Sen. Jon Corzine is more restrained- basically, we need to study it more. "Corzine has reserved judgment on the island, saying it might not be wise for the state to accept owner Citgo Petroleum Corp.'s offer to donate the land for a park if it means letting the oil company off the hook for toxic cleanup there." (Phily Inquirer) He also wrote an op-ed piece to that effect about two weeks ago, but it's behind the paywall now. Now, Forrester's folks feel this is all due to the influence of George Norcross, who is from Pennsauken and supported the developement from the beginning. Corzine has a perfect rating on the League of Conservation Voters' National Environmental Scorecard for his voting record in Washington, as well as the support of the Sierra Club for his candidacy- so, what's up here?
From Water Works: "Someday, one of us may see a bald eagle soar over Independence Hall. Or perhaps a kid in Camden might see one on a day when it matters most, a reminder that his world is a lot bigger than Camden. I imagine Ben Franklin would have admired the vision it takes to keep eagles nesting in that stretch of the river, by the bridge that bears his name. Instead of eagles on Petty’s Island, Pennsauken’s visionaries and our visionaries in Trenton would rather see – shopping."
Environmental damage has been done to Petty's Island, serious damage. But eagles appearing there show that Nature has begun to retake the land. Get this land designated a protected area, have Citgo do whatever they can to clean it up, and leave it the hell alone after that. For Pennsauken, of course they must continue to work on urban renewal- just do it on the mainland, with views of your own nature preserve as a highlight. Don't just turn this salvagable island into another condo development and suburban mall.
(Big tip o' the hat to Ron Gutkowski for information in this post.)
*Water Works is- well, it can tell you better than I can: "Water Works tells the story of the fight to protect one of the most environmentally sensitive watersheds in New Jersey. The series began in response to a state Department of Environmental Protection plan to increase the amount of water mined from the headwaters of Lockatong Creek, near the village of Quakertown in Franklin Township. Water Works appeared in the Hunterdon County News from March, 2003 to May, 2004. It is now produced independently, providing reports and commentary on a wider range of issues concerning water in New Jersey and beyond, while the story of Lockatong Creek continues."
Tuesday, August 09, 2005
A Newsday article published a few hours ago does a fairly good job of assessing the new money scandals on both sides of the gubernatorial races.
First, the Dems: as we all know by now, Jon Corzine lent his then-girlfriend Union boss Carla Katz several hundred thousand dollars, then forgave the loan. He said he paid the gift tax, and it was years before he was a candidate for governor. The NJ GOP has picked it up as a HUGE scandal, mainly because they've had very little to actually pin on Corzine so far. My favorite line, seen quoted in a couple places lately, by Republican State Committee Chairman Tom Wilson: "A year later, we can substitute the name Jon Corzine for Jim McGreevey and the name Carla Katz for Golan Cipel."
In your dreams, Tom. It was a legal loan, it was a legal gift, and Corzine didn't make any big moves to hide it. He also didn't give her a high-ranking job for which she wasn't qualified, nor did she threaten to blackmail him. It was a gift from an extremely wealthy man to an ex-girlfriend. (My husband gave me a mixer while we were dating; Carla got $470,000. We live very different lives from the wealthy.) Yes, there's a chance they may be on opposite sides of the negotiating table from one another someday, and I guess some may think that Corzine's ability to negotiate will be compromised by the fact that they dated once. These aren't people who took any kind of a look at his record as a businessman, and aren't people who may have voted for him anyway.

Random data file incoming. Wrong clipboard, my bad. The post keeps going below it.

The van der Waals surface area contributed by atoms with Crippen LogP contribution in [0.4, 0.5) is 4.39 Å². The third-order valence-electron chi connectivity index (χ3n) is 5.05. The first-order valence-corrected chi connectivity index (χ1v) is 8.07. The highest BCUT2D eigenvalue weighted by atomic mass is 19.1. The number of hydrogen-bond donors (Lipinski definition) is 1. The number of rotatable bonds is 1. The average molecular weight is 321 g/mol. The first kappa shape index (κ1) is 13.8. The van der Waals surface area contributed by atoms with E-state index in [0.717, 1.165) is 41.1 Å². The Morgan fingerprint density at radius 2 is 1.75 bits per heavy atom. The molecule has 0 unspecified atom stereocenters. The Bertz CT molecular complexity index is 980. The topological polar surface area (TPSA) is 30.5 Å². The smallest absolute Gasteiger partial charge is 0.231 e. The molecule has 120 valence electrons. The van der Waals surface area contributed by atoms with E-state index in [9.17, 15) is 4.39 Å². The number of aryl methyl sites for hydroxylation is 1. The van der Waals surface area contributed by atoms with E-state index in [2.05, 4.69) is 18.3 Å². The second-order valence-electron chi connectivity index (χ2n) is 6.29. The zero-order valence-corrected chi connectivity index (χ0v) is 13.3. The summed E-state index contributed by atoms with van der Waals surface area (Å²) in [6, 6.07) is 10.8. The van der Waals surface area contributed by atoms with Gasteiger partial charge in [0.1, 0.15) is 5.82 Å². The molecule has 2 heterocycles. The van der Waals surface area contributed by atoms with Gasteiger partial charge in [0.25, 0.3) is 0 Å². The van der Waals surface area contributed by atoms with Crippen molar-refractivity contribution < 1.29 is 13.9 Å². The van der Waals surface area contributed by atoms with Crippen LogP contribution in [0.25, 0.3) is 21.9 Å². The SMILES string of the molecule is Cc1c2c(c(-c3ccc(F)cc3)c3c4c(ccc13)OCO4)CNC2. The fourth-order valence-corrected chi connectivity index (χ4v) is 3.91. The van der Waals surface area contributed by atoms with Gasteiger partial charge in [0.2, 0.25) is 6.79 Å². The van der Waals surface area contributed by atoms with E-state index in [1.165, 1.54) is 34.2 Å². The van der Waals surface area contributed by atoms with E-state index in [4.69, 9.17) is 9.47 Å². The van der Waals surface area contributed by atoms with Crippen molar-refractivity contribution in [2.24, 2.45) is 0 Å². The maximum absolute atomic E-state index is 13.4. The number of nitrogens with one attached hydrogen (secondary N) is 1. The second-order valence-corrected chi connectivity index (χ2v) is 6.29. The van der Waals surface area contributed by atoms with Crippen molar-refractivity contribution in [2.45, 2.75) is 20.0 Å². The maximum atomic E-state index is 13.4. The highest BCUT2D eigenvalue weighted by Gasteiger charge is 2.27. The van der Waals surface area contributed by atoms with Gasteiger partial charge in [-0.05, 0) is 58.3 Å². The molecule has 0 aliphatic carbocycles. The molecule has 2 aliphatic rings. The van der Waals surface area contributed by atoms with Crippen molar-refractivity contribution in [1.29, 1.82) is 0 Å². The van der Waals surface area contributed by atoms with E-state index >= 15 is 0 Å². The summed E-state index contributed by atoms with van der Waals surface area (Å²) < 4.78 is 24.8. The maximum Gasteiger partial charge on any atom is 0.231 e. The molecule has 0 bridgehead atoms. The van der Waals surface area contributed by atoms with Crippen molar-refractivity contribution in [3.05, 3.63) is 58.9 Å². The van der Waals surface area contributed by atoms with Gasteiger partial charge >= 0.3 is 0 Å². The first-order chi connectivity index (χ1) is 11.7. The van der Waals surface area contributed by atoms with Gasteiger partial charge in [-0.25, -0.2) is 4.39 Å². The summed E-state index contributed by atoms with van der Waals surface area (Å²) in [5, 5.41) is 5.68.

Now, the Forrester money. He has a 51% stake in Heartland Insurance Co., based in Washington D.C., which does most of its business in Our Fair State. Under NJ law, insurance companies and those with majority holdings in them are barred from contributing to political campaigns. But, Forrester is spending his own money in this race, as is Corzine. Forrester's campaign immediately defended him, saying Heartland "is a D.C. company. It is not regulated by the State of New Jersey," he said through his campaign spokeswoman, Sherry Sylvester. "The statute is not intended to reach beyond the boundaries of New Jersey." (quoted in Phily Inquirer article.) PoliticsNJ.com has posted these "documents" relating to the GOP candidate's financing of his campaign and donations to other campaigns. (To me they look like Dem talking points or another article.)
This one may be in (Dem state chairman)Bonnie Watson Coleman's dreams. It looks like one for the lawyers to sort through, but in the meantime, it'll be on the front pages. Steve Kornacki at Politics NJ takes a good look at the candidates' stances on this one, and it looks as if this story doesn't have too much teeth; Forrester's folks are rather confident and Corzine's folks aren't pushing too hard for a formal investigation. However, if it comes out that the law applies and Forrester can't donate to candidates or fund his race, the implications are huge. I find it interesting that the GOP is already trying to push it off the front page with this little "stick with your candidate" stunt.
But everyone likes to talk about the money, don't they?
Sunday, August 07, 2005